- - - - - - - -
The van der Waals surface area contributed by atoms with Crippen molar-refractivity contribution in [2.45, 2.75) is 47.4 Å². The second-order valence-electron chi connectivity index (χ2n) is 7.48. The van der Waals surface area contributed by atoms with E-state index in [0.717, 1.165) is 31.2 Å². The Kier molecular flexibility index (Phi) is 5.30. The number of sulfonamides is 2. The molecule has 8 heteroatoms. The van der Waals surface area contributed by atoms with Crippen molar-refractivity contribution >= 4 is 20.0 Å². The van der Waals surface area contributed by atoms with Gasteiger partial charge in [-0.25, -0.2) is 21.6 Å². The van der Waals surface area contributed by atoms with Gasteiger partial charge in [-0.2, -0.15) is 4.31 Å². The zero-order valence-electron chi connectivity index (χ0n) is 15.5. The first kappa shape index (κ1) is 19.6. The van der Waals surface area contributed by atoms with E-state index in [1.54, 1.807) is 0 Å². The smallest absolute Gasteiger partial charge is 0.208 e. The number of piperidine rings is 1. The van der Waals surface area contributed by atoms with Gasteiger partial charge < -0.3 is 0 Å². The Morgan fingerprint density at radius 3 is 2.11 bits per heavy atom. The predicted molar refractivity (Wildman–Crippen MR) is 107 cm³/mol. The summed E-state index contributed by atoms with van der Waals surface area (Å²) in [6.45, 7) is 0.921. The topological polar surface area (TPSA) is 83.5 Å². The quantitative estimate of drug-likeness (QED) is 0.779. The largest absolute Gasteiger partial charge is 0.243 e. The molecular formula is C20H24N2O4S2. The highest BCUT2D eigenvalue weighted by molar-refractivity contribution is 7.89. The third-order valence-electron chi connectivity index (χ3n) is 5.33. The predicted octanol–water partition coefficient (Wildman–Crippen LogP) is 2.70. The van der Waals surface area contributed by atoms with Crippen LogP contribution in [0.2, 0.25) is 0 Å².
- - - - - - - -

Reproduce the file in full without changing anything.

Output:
The van der Waals surface area contributed by atoms with Crippen molar-refractivity contribution in [2.45, 2.75) is 47.4 Å². The second-order valence-electron chi connectivity index (χ2n) is 7.48. The van der Waals surface area contributed by atoms with E-state index in [0.717, 1.165) is 31.2 Å². The Kier molecular flexibility index (Phi) is 5.30. The number of sulfonamides is 2. The molecule has 8 heteroatoms. The van der Waals surface area contributed by atoms with Crippen molar-refractivity contribution >= 4 is 20.0 Å². The van der Waals surface area contributed by atoms with Gasteiger partial charge in [-0.25, -0.2) is 21.6 Å². The van der Waals surface area contributed by atoms with Gasteiger partial charge in [-0.2, -0.15) is 4.31 Å². The zero-order valence-electron chi connectivity index (χ0n) is 15.5. The first kappa shape index (κ1) is 19.6. The van der Waals surface area contributed by atoms with E-state index in [1.54, 1.807) is 0 Å². The smallest absolute Gasteiger partial charge is 0.208 e. The number of piperidine rings is 1. The van der Waals surface area contributed by atoms with Gasteiger partial charge < -0.3 is 0 Å². The Morgan fingerprint density at radius 3 is 2.11 bits per heavy atom. The predicted molar refractivity (Wildman–Crippen MR) is 107 cm³/mol. The summed E-state index contributed by atoms with van der Waals surface area (Å²) in [6.45, 7) is 0.921. The topological polar surface area (TPSA) is 83.5 Å². The quantitative estimate of drug-likeness (QED) is 0.779. The largest absolute Gasteiger partial charge is 0.243 e. The molecular formula is C20H24N2O4S2. The highest BCUT2D eigenvalue weighted by molar-refractivity contribution is 7.89. The third-order valence-electron chi connectivity index (χ3n) is 5.33. The predicted octanol–water partition coefficient (Wildman–Crippen LogP) is 2.70. The van der Waals surface area contributed by atoms with Crippen LogP contribution in [0.2, 0.25) is 0 Å².